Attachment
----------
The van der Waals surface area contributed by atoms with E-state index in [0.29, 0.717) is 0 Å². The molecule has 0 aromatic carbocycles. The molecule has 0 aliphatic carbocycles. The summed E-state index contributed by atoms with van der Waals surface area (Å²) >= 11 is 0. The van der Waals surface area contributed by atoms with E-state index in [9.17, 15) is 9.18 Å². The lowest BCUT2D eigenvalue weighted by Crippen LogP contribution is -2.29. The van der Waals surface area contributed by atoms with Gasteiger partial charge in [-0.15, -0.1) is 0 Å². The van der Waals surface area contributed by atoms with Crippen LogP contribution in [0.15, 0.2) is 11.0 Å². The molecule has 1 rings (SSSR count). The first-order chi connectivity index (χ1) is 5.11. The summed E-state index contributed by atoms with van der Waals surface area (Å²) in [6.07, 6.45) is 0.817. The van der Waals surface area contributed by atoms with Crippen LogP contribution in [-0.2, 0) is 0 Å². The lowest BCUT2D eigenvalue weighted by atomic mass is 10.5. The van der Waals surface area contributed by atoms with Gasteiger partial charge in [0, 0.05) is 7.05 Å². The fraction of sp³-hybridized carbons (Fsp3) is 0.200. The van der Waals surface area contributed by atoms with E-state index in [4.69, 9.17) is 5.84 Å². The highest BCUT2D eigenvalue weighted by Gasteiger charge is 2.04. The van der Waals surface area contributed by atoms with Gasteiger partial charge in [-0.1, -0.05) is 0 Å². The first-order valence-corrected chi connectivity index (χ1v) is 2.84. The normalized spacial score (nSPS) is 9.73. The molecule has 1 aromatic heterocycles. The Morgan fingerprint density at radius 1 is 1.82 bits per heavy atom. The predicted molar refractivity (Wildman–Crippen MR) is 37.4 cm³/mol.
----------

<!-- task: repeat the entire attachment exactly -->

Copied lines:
The van der Waals surface area contributed by atoms with E-state index in [0.29, 0.717) is 0 Å². The molecule has 0 aromatic carbocycles. The molecule has 0 aliphatic carbocycles. The summed E-state index contributed by atoms with van der Waals surface area (Å²) >= 11 is 0. The van der Waals surface area contributed by atoms with E-state index in [9.17, 15) is 9.18 Å². The lowest BCUT2D eigenvalue weighted by Crippen LogP contribution is -2.29. The van der Waals surface area contributed by atoms with Gasteiger partial charge in [-0.15, -0.1) is 0 Å². The van der Waals surface area contributed by atoms with Crippen LogP contribution in [0.15, 0.2) is 11.0 Å². The molecule has 1 rings (SSSR count). The first-order chi connectivity index (χ1) is 5.11. The summed E-state index contributed by atoms with van der Waals surface area (Å²) in [6.07, 6.45) is 0.817. The van der Waals surface area contributed by atoms with Crippen LogP contribution in [-0.2, 0) is 0 Å². The lowest BCUT2D eigenvalue weighted by atomic mass is 10.5. The van der Waals surface area contributed by atoms with Gasteiger partial charge in [0, 0.05) is 7.05 Å². The fraction of sp³-hybridized carbons (Fsp3) is 0.200. The van der Waals surface area contributed by atoms with E-state index in [4.69, 9.17) is 5.84 Å². The highest BCUT2D eigenvalue weighted by Gasteiger charge is 2.04. The van der Waals surface area contributed by atoms with Gasteiger partial charge in [-0.1, -0.05) is 0 Å². The first-order valence-corrected chi connectivity index (χ1v) is 2.84. The normalized spacial score (nSPS) is 9.73. The molecule has 1 aromatic heterocycles. The Morgan fingerprint density at radius 1 is 1.82 bits per heavy atom. The predicted molar refractivity (Wildman–Crippen MR) is 37.4 cm³/mol.